The study revealed that some of the women had experienced eating disorders during their adolescence and they felt it was difficult to get a handle on their weight. In adulthood they had more or less accepted the fact that they were overweight and it was just something they had to live with. This is partly due to a family history of obesity too. Some of the women had worked out some of their issues about their size with the help of counseling. They came to realize and accept themselves for the person that they are.

4.2. Failure

Living with obesity gave women a sense of being a failure. The women felt that during their childhood and adolescence that they were bigger than their classmates. This led them to attempt to lose weight and often it was without success which further contributed to their sense of being a failure. The sense of failure is emotionally painful to them. Further contributing to their emotional pain were feelings that they were not attractive which in turn gave them a sense that they were not enjoying themselves in their condition. As a result they experience a loss of confidence and self-esteem.

Both my partner and I were overweight before, but he has successfully lost a good bit of weight and I have stayed the same…this made me feel even less attractive.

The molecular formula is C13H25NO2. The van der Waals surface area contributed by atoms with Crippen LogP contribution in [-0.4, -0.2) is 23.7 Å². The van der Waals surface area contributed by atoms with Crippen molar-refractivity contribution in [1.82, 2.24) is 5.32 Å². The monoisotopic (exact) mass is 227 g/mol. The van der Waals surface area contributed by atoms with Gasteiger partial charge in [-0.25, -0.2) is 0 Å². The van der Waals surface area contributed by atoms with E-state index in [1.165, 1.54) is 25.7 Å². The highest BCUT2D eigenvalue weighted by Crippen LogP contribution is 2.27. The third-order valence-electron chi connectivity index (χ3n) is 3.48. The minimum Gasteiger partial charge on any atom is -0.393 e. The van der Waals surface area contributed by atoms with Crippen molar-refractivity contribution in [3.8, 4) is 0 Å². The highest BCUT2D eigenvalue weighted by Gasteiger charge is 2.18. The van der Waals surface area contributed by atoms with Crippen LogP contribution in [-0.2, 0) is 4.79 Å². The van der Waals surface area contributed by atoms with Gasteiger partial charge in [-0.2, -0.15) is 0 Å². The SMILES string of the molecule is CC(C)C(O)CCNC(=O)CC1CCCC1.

4.3. Release

The study revealed that the women went into their pregnancy with low self-esteem and a sense of not being satisfied with themselves because of weight issues. When their pregnancies became their reality however their feelings began to change and they felt an increase in their self-esteem. One woman expressed that it was liberating to be pregnant and she was able to be herself without worrying what others thought or were thinking. The women had a better sense of fitting in as now there was another explanation for their size. The fact that they were pregnant gave them a feeling that their being “big” was more legitimate. It was still difficult for the obese pregnant women to not be recognized as pregnant as early as thinner women were recognized to be pregnant. All of the women in the study felt that it was more rewarding if others recognized they were pregnant without them having to bring it up first.

But it is good to know that you want to show that you are pregnant in the beginning…it is a little difficult when you know that it is growing and everything and nobody else sees it.

But I don’t want to wait almost the entire pregnancy until they will notice that I’m pregnant...so it may be that Ibring it up myself….this is a little tiresome.

All of the women felt that the baby in the stomach was a welcomed experience regardless of whether or not it was planned. Some women felt that they were not attractive to their partners because of their obese condition and this may contribute to reducing their interest in having sex.

These conditions are obviously going to have a negative effect on the reproductive process. Obese women who have had a miscarriage had a more difficult time getting pregnant again. When these women had difficulty getting pregnant they were tested for infertility and received advice that they should lose weight. They were surprised when they got pregnant even if they had only a relatively small weight loss. All of the women felt that it was very satisfying to know that their bodies were functioning properly when they got pregnant and that made them very proud of their growing belly.